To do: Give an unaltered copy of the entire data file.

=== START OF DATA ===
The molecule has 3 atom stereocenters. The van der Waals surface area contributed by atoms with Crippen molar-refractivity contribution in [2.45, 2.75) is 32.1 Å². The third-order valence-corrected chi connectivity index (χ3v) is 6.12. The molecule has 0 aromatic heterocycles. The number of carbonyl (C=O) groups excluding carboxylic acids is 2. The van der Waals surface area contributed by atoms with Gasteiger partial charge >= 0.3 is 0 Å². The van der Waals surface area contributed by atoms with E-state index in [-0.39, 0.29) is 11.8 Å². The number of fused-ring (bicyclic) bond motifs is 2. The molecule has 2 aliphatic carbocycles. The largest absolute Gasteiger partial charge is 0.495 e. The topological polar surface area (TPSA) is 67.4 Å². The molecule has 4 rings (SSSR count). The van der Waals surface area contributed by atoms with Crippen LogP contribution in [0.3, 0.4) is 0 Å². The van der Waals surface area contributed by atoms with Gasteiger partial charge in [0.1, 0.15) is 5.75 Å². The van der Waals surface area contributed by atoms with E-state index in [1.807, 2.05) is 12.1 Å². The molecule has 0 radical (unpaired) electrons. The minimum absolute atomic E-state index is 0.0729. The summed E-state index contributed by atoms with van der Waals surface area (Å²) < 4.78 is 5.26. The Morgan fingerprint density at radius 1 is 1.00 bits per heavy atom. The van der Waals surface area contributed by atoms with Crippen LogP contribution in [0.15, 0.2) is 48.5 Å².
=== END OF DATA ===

The molecule has 3 atom stereocenters. The van der Waals surface area contributed by atoms with Crippen molar-refractivity contribution in [2.45, 2.75) is 32.1 Å². The third-order valence-corrected chi connectivity index (χ3v) is 6.12. The molecule has 0 aromatic heterocycles. The number of carbonyl (C=O) groups excluding carboxylic acids is 2. The van der Waals surface area contributed by atoms with Gasteiger partial charge >= 0.3 is 0 Å². The van der Waals surface area contributed by atoms with E-state index in [-0.39, 0.29) is 11.8 Å². The number of fused-ring (bicyclic) bond motifs is 2. The molecule has 2 aliphatic carbocycles. The largest absolute Gasteiger partial charge is 0.495 e. The topological polar surface area (TPSA) is 67.4 Å². The molecule has 4 rings (SSSR count). The van der Waals surface area contributed by atoms with Crippen LogP contribution in [0.3, 0.4) is 0 Å². The van der Waals surface area contributed by atoms with Gasteiger partial charge in [0.1, 0.15) is 5.75 Å². The van der Waals surface area contributed by atoms with E-state index in [1.807, 2.05) is 12.1 Å². The molecule has 0 radical (unpaired) electrons. The minimum absolute atomic E-state index is 0.0729. The summed E-state index contributed by atoms with van der Waals surface area (Å²) < 4.78 is 5.26. The Morgan fingerprint density at radius 1 is 1.00 bits per heavy atom. The van der Waals surface area contributed by atoms with Crippen LogP contribution in [0.15, 0.2) is 48.5 Å².